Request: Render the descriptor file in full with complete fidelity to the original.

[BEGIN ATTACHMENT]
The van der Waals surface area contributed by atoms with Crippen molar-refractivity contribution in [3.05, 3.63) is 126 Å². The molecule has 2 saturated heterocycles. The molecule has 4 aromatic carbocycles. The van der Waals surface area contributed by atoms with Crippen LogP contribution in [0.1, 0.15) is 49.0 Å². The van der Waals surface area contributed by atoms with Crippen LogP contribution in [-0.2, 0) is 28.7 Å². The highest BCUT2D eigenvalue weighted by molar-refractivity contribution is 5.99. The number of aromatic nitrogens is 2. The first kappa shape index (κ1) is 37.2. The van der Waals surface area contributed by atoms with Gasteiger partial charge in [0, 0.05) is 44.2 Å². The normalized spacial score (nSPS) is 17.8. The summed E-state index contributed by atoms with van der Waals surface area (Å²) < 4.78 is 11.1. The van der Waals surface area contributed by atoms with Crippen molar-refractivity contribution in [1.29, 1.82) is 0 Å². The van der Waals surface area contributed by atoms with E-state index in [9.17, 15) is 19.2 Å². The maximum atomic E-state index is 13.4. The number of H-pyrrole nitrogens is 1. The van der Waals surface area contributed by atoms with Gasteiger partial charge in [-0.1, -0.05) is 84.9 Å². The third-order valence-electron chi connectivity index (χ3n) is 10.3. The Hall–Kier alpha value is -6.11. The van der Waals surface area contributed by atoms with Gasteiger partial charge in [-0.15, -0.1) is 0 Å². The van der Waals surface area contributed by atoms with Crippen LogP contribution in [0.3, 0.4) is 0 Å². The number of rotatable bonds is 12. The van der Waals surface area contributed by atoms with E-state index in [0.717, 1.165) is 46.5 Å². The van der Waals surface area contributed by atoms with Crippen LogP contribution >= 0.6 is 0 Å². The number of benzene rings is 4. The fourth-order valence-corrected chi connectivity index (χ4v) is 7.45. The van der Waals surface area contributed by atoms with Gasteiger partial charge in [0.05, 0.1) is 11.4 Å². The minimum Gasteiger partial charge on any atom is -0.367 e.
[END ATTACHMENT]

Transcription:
The van der Waals surface area contributed by atoms with Crippen molar-refractivity contribution in [3.05, 3.63) is 126 Å². The molecule has 2 saturated heterocycles. The molecule has 4 aromatic carbocycles. The van der Waals surface area contributed by atoms with Crippen LogP contribution in [0.1, 0.15) is 49.0 Å². The van der Waals surface area contributed by atoms with Crippen LogP contribution in [-0.2, 0) is 28.7 Å². The highest BCUT2D eigenvalue weighted by molar-refractivity contribution is 5.99. The number of aromatic nitrogens is 2. The first kappa shape index (κ1) is 37.2. The van der Waals surface area contributed by atoms with Gasteiger partial charge in [0, 0.05) is 44.2 Å². The normalized spacial score (nSPS) is 17.8. The summed E-state index contributed by atoms with van der Waals surface area (Å²) < 4.78 is 11.1. The van der Waals surface area contributed by atoms with Crippen molar-refractivity contribution in [1.29, 1.82) is 0 Å². The van der Waals surface area contributed by atoms with E-state index in [9.17, 15) is 19.2 Å². The maximum atomic E-state index is 13.4. The number of H-pyrrole nitrogens is 1. The van der Waals surface area contributed by atoms with Gasteiger partial charge in [-0.1, -0.05) is 84.9 Å². The third-order valence-electron chi connectivity index (χ3n) is 10.3. The Hall–Kier alpha value is -6.11. The van der Waals surface area contributed by atoms with Gasteiger partial charge in [-0.15, -0.1) is 0 Å². The van der Waals surface area contributed by atoms with Crippen LogP contribution in [0.3, 0.4) is 0 Å². The number of rotatable bonds is 12. The van der Waals surface area contributed by atoms with E-state index in [0.717, 1.165) is 46.5 Å². The van der Waals surface area contributed by atoms with Crippen LogP contribution >= 0.6 is 0 Å². The number of benzene rings is 4. The fourth-order valence-corrected chi connectivity index (χ4v) is 7.45. The van der Waals surface area contributed by atoms with Gasteiger partial charge in [0.05, 0.1) is 11.4 Å². The minimum Gasteiger partial charge on any atom is -0.367 e.